View Termination Man on Amazon.com
When I walked into Great Lakes Fuel Systems around ten o’clock the next morning, the trappings of Ben the Welder were gone. I had shaved, showered, and combed my hair. My jeans and denim jacket were gone. I was clad in a Giorgio Armani suit, $1,200 off the peg. I grew up poor; and I still experienced a mild sense of disorientation when I dropped that kind of green for a pair of pants and a blazer. But image counts for a lot in the consulting field. My clients literally entrusted me with the fate of their operations. They knew me as the Termination Man, the guy who could get them the results they needed. I had to look the part.
I entered the GLFS facility through the rear entrance, using a temporary keycard that Beth Fisk had issued to me. TP Automotive didn’t want my name in the visitor’s log. They didn’t want my image showing up on the lobby cameras. I saw this as a bit of overkill on their part; but it was their dime. If they wanted me to creep in through the back door, that was fine by me.
Kevin didn’t even notice me as I walked by him on my way through the plant. To begin with, an automotive components plant is a noisy place. Everyone wears hearing protection, with the constant whirring, chugging, and pounding of all the machinery. I heard my wingtips clicking on the cement floor of the plant; but practically no one else did. Nor did my expensive suit draw undue attention. Since TP Automotive had acquired GLFS, the place had been crawling with suits. A few workers glanced briefly at me, then turned their attention back to their machinery. As far as they knew, I was just another TP Automotive manager or a hired efficiency expert.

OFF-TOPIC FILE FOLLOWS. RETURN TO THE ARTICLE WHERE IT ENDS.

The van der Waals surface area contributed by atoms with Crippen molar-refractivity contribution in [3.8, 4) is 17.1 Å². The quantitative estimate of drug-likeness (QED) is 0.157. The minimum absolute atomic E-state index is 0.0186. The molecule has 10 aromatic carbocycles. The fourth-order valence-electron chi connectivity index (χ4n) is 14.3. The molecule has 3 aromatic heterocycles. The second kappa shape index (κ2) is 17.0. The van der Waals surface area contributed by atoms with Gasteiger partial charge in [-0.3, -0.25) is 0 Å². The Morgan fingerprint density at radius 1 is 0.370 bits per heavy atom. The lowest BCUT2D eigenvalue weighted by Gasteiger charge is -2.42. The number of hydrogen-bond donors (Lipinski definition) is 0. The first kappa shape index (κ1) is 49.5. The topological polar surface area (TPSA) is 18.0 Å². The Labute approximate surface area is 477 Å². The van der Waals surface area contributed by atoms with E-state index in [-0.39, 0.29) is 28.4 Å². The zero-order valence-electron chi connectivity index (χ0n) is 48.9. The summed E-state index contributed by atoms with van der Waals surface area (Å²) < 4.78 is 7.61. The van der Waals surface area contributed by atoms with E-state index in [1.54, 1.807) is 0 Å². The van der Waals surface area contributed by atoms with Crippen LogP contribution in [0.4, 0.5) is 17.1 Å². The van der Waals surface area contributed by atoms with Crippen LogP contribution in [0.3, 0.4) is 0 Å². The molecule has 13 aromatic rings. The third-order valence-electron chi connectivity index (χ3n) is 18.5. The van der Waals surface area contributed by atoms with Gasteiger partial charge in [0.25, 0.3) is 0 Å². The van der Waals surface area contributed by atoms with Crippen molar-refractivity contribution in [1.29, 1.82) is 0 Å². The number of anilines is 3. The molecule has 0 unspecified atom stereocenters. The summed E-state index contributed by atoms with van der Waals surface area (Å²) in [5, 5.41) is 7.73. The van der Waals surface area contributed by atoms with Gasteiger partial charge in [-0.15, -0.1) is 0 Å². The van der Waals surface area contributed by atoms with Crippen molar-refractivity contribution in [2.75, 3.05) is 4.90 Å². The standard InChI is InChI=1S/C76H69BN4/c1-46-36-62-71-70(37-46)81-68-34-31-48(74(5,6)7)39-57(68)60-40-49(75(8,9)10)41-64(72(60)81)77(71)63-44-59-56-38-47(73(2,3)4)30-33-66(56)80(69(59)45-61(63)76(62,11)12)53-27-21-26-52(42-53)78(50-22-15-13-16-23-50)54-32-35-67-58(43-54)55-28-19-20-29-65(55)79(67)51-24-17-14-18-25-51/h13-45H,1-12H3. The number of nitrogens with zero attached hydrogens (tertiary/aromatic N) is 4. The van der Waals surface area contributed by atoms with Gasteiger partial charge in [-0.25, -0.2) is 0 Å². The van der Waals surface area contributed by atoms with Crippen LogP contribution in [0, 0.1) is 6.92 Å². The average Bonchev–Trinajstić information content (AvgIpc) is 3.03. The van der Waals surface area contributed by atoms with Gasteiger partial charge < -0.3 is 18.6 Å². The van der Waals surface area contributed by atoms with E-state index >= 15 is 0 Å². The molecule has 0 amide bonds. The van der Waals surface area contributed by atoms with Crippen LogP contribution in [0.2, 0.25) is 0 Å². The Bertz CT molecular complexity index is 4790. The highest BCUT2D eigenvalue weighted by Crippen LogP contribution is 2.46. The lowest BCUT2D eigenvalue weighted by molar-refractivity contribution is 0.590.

I saw Kevin operating his press-fitting machine. It was a big device—about the size of a compact car. Kevin placed one half of a fuel pump housing into the machine’s lower jaw, inserted some additional components, and then pressed the red cycle-start button. The machine’s upper jaw descended, mating the bottom half of the housing with a top half that had been loaded into the machine from above.
I could tell that Kevin was distracted. The look on his face told me everything I needed to know: He had already been called for the drug test. He knew that it would show a positive result for marijuana use. He was waiting for the hammer to fall.
At the far edge of the factory area, I passed through a metal door, once again using the temporary keycard. I ascended a concrete staircase: This was a back entrance to the plant’s executive office space.
They were already gathered in the boardroom, seated around a big mahogany table in a semicircle. Beth Fisk from HR, Bernie Chapman from legal, and Chuck Gaskins—the new CEO installed by TP Automotive. Kurt and Shawn Myers were also present at the table. As usual, Kurt dominated the room, both because of his position, and also because of the man he was. Are Fortune 500 executive types born or made? In Kurt’s case, I would have argued for the former: He probably came out of the womb in formal attire, clutching a handful of business cards.
* * *
Serial to be continued. Visit the Serials page for links to more of Termination Man, or purchase the entire book from Amazon.com.